ANA: According to a recent World Bank study India is at risk of becoming a “water-stressed” nation -less than 1,000 cubic meters of water will be available per-capita by 2020. The Danish Minister for the Environment, Mr. Troels Lund Poulsen, visited India on 18-21 February 2009 along with a Danish business delegation. What was the commercial outcome of the minister’s visit in terms of India becoming an important market for Danish clean-tech companies?
HE: I believe the visit by the Danish Minister for the Environment was a success. Negotiations on a broad Indian-Danish Environment Agreement have been concluded, which will hopefully contribute to increase our future cooperation in the environment sector. India is particularly interested in Denmark’s experiences in combining environmental protection and economic growth. The visit especially focused on the water sector, and the participating Danish companies and the Danish Export Council were so encouraged by the potential, that it was decided to seek to choose a demonstration project using Danish technology and know how. The object of a demonstration project would be to showcase Danish capabilities to the growing Indian market and to provide a platform for the dialogue with the Indian Government on the potential for future cooperation.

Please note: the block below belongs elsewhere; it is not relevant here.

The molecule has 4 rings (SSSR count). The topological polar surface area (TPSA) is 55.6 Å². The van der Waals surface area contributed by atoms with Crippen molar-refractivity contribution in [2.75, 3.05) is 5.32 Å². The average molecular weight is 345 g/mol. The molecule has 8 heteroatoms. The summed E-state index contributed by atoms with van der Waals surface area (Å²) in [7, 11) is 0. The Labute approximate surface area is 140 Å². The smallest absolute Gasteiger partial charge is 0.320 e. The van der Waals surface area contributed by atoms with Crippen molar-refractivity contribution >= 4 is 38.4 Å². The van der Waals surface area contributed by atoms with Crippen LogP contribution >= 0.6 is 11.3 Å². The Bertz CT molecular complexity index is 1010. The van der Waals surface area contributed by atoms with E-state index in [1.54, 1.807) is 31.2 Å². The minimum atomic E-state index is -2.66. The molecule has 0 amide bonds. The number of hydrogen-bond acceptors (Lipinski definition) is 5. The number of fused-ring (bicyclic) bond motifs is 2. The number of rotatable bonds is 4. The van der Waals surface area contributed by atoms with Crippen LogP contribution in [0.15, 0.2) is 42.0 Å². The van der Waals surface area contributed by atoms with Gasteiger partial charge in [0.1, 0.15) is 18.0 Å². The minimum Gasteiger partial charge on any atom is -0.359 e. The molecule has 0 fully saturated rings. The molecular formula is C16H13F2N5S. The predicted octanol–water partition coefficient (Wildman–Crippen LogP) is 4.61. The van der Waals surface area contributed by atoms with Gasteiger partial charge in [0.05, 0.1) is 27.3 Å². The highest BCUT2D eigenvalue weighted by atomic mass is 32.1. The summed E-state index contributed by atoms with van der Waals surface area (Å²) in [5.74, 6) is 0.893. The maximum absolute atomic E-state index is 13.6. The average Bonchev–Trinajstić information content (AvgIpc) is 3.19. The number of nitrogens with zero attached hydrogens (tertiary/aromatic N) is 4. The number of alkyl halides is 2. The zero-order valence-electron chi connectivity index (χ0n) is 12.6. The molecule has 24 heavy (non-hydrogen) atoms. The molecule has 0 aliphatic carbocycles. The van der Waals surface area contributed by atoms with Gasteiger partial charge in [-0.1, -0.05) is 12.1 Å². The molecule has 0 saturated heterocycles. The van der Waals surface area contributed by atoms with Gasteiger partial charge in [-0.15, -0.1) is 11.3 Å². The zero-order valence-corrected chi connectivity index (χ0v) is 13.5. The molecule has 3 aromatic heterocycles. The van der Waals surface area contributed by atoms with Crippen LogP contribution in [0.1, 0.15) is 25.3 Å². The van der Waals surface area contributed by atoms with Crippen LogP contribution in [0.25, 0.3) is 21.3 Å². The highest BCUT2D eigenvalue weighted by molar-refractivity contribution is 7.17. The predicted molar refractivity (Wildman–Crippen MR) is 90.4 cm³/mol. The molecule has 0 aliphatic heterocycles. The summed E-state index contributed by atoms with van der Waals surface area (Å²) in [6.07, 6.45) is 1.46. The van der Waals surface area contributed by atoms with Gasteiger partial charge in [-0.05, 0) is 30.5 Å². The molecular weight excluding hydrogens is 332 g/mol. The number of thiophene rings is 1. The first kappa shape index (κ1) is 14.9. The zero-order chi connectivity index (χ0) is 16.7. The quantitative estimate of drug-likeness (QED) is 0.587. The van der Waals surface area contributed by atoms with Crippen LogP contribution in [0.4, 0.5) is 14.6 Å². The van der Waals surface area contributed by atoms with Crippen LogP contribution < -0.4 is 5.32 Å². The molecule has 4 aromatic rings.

ANA: And finally Excellency, how do you reconcile developing bilateral relations in the context of a larger partnership with India through the EU. Do you see increased Danish influence on the formulation of EU foreign policy on India for representing specific Danish interests?
HE: Developing bilateral relations is important to ensuring Danish interests in India. However, Denmark also recognizes that the EU is an important vehicle for furthering Danish interests in India, including through instruments such as the broad-based trade and investment agreement, which is being negotiated between the EU and India at the moment. The EU’s comparative advantage is the ability to combine political, economic and commercial instruments to provide a strong platform for handling Denmark’s and other EU partners’ interests vis-à-vis India. Denmark is very conscious of the possibility for benefiting from the larger influence, which the EU can provide, rather than solely relying on the bilateral influence of a rather small country like mine. And Denmark is – as you may know – a very active member of the EU. Together with our growing presence in India, we certainly hope to be able to contribute constructively and to mutual benefit to the future involvement of the EU’s policy towards India. Delhi
- Date March 23, 2009
- Tags Interviews